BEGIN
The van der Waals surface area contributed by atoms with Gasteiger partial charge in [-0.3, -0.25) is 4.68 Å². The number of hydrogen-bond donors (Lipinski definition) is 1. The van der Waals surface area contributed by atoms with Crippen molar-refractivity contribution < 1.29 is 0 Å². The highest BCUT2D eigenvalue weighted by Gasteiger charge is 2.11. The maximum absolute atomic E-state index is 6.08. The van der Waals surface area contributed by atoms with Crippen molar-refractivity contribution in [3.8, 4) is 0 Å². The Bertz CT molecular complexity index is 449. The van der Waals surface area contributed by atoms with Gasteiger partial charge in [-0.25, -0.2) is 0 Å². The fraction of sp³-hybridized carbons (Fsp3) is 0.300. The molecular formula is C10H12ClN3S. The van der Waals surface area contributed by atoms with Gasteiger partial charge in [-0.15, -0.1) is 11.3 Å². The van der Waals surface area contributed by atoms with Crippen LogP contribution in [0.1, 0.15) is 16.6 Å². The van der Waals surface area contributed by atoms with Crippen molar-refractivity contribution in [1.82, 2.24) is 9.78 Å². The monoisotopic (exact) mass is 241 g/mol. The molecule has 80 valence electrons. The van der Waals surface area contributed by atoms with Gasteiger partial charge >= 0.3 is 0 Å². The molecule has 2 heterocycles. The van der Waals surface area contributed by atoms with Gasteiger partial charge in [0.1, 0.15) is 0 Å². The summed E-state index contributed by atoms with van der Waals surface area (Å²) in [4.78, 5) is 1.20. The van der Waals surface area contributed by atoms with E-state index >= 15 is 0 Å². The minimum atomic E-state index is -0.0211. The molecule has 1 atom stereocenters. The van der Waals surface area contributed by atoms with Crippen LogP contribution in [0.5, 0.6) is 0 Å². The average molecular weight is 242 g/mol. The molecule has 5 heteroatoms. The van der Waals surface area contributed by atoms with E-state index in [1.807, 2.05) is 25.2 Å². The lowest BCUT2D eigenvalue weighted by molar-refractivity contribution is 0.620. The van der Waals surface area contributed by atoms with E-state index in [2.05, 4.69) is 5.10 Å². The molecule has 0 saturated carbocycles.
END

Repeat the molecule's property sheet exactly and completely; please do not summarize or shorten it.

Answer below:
The van der Waals surface area contributed by atoms with Gasteiger partial charge in [-0.3, -0.25) is 4.68 Å². The number of hydrogen-bond donors (Lipinski definition) is 1. The van der Waals surface area contributed by atoms with Crippen molar-refractivity contribution < 1.29 is 0 Å². The highest BCUT2D eigenvalue weighted by Gasteiger charge is 2.11. The maximum absolute atomic E-state index is 6.08. The van der Waals surface area contributed by atoms with Crippen molar-refractivity contribution in [3.8, 4) is 0 Å². The Bertz CT molecular complexity index is 449. The van der Waals surface area contributed by atoms with Gasteiger partial charge in [-0.25, -0.2) is 0 Å². The fraction of sp³-hybridized carbons (Fsp3) is 0.300. The molecular formula is C10H12ClN3S. The van der Waals surface area contributed by atoms with Gasteiger partial charge in [-0.15, -0.1) is 11.3 Å². The van der Waals surface area contributed by atoms with Crippen LogP contribution in [0.1, 0.15) is 16.6 Å². The van der Waals surface area contributed by atoms with Crippen molar-refractivity contribution in [1.82, 2.24) is 9.78 Å². The monoisotopic (exact) mass is 241 g/mol. The molecule has 80 valence electrons. The van der Waals surface area contributed by atoms with Gasteiger partial charge >= 0.3 is 0 Å². The molecule has 2 heterocycles. The van der Waals surface area contributed by atoms with Gasteiger partial charge in [0.1, 0.15) is 0 Å². The summed E-state index contributed by atoms with van der Waals surface area (Å²) in [4.78, 5) is 1.20. The van der Waals surface area contributed by atoms with E-state index >= 15 is 0 Å². The minimum atomic E-state index is -0.0211. The molecule has 1 atom stereocenters. The van der Waals surface area contributed by atoms with Crippen LogP contribution in [0.5, 0.6) is 0 Å². The average molecular weight is 242 g/mol. The molecule has 5 heteroatoms. The van der Waals surface area contributed by atoms with E-state index in [1.807, 2.05) is 25.2 Å². The lowest BCUT2D eigenvalue weighted by molar-refractivity contribution is 0.620. The van der Waals surface area contributed by atoms with E-state index in [2.05, 4.69) is 5.10 Å². The molecule has 0 saturated carbocycles.